Saturday 18th August 2018 ko 14.30
Westmorland League- Division One
KESWICK 2 (Atkinson 32 Hindmarsh 40)
I suspect that in the end this blog will be about places like this. I could document all those grounds from the Premier League to Step 6 and while there are some amazing places amongst those, I’d hit the publish button without ever feeling I’d shared something new. But trips to the Westmorland League are by definition off the beaten track, and after all, you can’t go wrong with a trip to the Lake District can you?
If you arrived in Keswick without any research at all you’d assume the town grew up around tourism in Victorian times. The place retains that genteel feel, and the only real clue as to Keswick’s original background is the Keswick Pencil Museum.
The town grew up around the mining of iron and copper ore, then latterly the mining of graphite- the lead in pencils. Now I know the idea of a museum dedicated to the humble pencil doesn’t exactly inspire, but I promise you it’s far more interesting than it appears! It also does have the advantage of being close to Fitz Park.
The park owes much to the Victorian period when much of the shrubbery and walkways were laid out. The park is split in two, with football and cricket played adjacent to each other in Lower Fitz Park. One tip though concerns the car parking, its split in two with one half being owned by the local council and the other by Keswick FC. Since both cost the same, £3 for a day, I know which one I’d prefer to use.
The ground at Lower Fitz Park is a massive surprise. The Westmorland League is the league of the Lake District, it’s off-pyramid, and for the most part my enjoyment of it has been based around it’s people and the scenery. Lower Fitz Park has all of that, but so much more. This is no village sports field, the clubhouse is a bone fide cafe and when there’s no football being played, the cafe serves the various walkers and holidaymakers visiting Keswick. At times I did feel a little out-of-place as I wasn’t wearing Berghaus!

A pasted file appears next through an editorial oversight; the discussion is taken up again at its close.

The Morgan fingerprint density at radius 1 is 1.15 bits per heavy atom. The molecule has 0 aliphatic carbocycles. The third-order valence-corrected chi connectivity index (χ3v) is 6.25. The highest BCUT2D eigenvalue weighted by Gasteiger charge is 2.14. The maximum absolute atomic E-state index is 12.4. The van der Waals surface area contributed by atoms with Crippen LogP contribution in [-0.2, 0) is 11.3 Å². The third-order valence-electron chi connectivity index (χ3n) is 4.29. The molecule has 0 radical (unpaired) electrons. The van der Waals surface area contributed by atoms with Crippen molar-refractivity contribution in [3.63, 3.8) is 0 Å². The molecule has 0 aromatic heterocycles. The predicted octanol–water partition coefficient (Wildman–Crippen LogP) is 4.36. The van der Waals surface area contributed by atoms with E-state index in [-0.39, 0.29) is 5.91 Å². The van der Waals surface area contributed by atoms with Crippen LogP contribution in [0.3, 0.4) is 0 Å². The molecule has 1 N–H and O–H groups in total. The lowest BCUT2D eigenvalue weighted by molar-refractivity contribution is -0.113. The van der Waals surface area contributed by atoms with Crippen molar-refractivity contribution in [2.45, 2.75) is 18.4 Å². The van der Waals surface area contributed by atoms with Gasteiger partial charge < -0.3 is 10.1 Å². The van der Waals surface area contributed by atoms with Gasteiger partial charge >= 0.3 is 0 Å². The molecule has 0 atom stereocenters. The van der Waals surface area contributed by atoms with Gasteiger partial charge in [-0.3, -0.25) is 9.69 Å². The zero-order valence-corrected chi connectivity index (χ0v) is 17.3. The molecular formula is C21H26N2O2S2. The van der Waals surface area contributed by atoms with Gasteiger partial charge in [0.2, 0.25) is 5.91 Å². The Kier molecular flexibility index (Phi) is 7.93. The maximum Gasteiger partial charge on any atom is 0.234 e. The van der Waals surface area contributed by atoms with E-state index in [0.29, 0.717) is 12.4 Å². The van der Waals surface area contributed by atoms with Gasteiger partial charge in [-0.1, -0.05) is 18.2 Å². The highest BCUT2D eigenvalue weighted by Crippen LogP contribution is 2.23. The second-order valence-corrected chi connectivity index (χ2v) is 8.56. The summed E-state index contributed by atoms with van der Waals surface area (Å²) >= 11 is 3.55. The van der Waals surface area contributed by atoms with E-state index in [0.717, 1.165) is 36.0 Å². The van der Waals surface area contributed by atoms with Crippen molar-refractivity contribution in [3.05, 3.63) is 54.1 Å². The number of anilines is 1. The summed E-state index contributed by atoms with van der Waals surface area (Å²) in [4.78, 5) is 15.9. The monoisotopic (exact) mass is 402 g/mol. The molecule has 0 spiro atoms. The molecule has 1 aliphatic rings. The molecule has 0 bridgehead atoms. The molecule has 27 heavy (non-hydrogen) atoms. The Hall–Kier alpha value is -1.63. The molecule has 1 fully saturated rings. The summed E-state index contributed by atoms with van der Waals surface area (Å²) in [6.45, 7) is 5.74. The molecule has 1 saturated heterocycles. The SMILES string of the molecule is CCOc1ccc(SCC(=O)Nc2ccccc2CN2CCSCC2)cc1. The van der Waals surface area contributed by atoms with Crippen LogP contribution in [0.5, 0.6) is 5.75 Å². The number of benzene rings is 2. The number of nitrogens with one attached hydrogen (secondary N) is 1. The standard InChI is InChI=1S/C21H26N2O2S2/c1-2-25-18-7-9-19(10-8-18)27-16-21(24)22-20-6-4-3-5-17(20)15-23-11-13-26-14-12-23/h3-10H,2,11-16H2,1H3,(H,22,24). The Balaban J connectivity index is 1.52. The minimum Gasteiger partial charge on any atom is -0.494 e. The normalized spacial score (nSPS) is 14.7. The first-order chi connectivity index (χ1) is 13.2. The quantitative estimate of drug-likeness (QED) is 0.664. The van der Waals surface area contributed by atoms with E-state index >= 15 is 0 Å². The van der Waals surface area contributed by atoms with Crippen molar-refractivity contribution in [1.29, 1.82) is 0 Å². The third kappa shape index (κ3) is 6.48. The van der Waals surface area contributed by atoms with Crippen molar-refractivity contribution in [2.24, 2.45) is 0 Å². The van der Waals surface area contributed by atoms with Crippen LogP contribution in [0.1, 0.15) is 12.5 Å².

It was an afternoon to enjoy everything Keswick FC had to offer. The food and drink was excellent, the welcome fulsome, and it’s clear they’ll challenge for honours this season. Kirkoswald fought gamely but it was only a mixture of wonderful goalkeeping and some profligate finishing that saved the visitors from a real thumping.
But as ever with a small club doing wonderful things in its community, I won’t remember Keswick FC for just the football. At the end of my afternoon there, Robyn and I departed bound for a speedway meeting in Workington, utterly satisfied with our time here.